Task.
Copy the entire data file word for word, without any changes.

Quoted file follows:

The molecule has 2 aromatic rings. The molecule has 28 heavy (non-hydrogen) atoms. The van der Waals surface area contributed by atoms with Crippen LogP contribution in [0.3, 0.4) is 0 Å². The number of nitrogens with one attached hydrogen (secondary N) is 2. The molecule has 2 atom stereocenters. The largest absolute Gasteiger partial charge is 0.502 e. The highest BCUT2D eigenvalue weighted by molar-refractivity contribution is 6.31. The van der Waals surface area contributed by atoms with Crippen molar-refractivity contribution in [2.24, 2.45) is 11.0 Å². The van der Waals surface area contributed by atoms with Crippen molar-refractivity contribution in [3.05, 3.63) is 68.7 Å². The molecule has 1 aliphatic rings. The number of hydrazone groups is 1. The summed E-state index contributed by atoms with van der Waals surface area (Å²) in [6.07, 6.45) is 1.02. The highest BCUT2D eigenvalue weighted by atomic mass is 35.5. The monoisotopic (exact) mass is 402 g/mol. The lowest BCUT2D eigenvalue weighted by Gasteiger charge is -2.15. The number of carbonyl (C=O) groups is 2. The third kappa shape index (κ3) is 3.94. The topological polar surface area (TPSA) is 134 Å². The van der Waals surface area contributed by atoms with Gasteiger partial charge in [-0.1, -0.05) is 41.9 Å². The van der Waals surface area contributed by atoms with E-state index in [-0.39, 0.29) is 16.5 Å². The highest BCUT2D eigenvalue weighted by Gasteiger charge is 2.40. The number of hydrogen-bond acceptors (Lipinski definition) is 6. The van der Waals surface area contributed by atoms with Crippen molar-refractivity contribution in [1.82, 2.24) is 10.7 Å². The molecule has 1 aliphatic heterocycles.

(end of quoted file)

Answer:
The molecule has 2 aromatic rings. The molecule has 28 heavy (non-hydrogen) atoms. The van der Waals surface area contributed by atoms with Crippen LogP contribution in [0.3, 0.4) is 0 Å². The number of nitrogens with one attached hydrogen (secondary N) is 2. The molecule has 2 atom stereocenters. The largest absolute Gasteiger partial charge is 0.502 e. The highest BCUT2D eigenvalue weighted by molar-refractivity contribution is 6.31. The van der Waals surface area contributed by atoms with Crippen molar-refractivity contribution in [2.24, 2.45) is 11.0 Å². The van der Waals surface area contributed by atoms with Crippen molar-refractivity contribution in [3.05, 3.63) is 68.7 Å². The molecule has 1 aliphatic rings. The number of hydrazone groups is 1. The summed E-state index contributed by atoms with van der Waals surface area (Å²) in [6.07, 6.45) is 1.02. The highest BCUT2D eigenvalue weighted by atomic mass is 35.5. The monoisotopic (exact) mass is 402 g/mol. The lowest BCUT2D eigenvalue weighted by Gasteiger charge is -2.15. The number of carbonyl (C=O) groups is 2. The third kappa shape index (κ3) is 3.94. The topological polar surface area (TPSA) is 134 Å². The van der Waals surface area contributed by atoms with Gasteiger partial charge in [-0.1, -0.05) is 41.9 Å². The van der Waals surface area contributed by atoms with E-state index in [-0.39, 0.29) is 16.5 Å². The highest BCUT2D eigenvalue weighted by Gasteiger charge is 2.40. The number of hydrogen-bond acceptors (Lipinski definition) is 6. The van der Waals surface area contributed by atoms with Crippen molar-refractivity contribution in [1.82, 2.24) is 10.7 Å². The molecule has 1 aliphatic heterocycles.